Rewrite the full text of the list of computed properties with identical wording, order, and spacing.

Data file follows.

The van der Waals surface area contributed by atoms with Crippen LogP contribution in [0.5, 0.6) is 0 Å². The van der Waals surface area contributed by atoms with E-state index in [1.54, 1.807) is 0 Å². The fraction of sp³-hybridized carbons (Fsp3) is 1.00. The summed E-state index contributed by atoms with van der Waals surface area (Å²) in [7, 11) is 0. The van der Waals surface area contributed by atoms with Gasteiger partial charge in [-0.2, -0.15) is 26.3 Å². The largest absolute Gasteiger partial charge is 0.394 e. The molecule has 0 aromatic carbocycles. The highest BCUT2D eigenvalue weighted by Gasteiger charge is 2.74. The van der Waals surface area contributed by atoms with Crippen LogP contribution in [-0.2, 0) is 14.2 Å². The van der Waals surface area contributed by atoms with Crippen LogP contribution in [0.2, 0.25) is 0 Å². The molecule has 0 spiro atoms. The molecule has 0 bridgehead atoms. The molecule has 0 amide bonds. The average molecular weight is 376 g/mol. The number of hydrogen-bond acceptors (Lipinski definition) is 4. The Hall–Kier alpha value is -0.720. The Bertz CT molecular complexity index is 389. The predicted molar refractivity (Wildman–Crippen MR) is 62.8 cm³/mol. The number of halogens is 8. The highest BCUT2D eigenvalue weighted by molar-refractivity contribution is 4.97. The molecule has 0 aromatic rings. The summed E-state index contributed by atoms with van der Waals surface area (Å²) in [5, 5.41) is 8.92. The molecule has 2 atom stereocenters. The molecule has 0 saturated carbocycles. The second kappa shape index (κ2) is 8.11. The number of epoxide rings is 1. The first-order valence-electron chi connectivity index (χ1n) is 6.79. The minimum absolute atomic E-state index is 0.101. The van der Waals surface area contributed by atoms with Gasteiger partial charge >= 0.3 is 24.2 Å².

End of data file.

The van der Waals surface area contributed by atoms with Crippen LogP contribution in [0.5, 0.6) is 0 Å². The van der Waals surface area contributed by atoms with E-state index in [1.54, 1.807) is 0 Å². The fraction of sp³-hybridized carbons (Fsp3) is 1.00. The summed E-state index contributed by atoms with van der Waals surface area (Å²) in [7, 11) is 0. The van der Waals surface area contributed by atoms with Gasteiger partial charge in [-0.2, -0.15) is 26.3 Å². The largest absolute Gasteiger partial charge is 0.394 e. The molecule has 0 aromatic carbocycles. The highest BCUT2D eigenvalue weighted by Gasteiger charge is 2.74. The van der Waals surface area contributed by atoms with Crippen LogP contribution in [-0.2, 0) is 14.2 Å². The van der Waals surface area contributed by atoms with Crippen LogP contribution in [0.2, 0.25) is 0 Å². The molecule has 0 spiro atoms. The molecule has 0 bridgehead atoms. The molecule has 0 amide bonds. The average molecular weight is 376 g/mol. The number of hydrogen-bond acceptors (Lipinski definition) is 4. The Hall–Kier alpha value is -0.720. The Bertz CT molecular complexity index is 389. The predicted molar refractivity (Wildman–Crippen MR) is 62.8 cm³/mol. The number of halogens is 8. The highest BCUT2D eigenvalue weighted by molar-refractivity contribution is 4.97. The molecule has 0 aromatic rings. The summed E-state index contributed by atoms with van der Waals surface area (Å²) in [5, 5.41) is 8.92. The molecule has 2 atom stereocenters. The molecule has 0 saturated carbocycles. The second kappa shape index (κ2) is 8.11. The number of epoxide rings is 1. The first-order valence-electron chi connectivity index (χ1n) is 6.79. The minimum absolute atomic E-state index is 0.101. The van der Waals surface area contributed by atoms with Gasteiger partial charge >= 0.3 is 24.2 Å².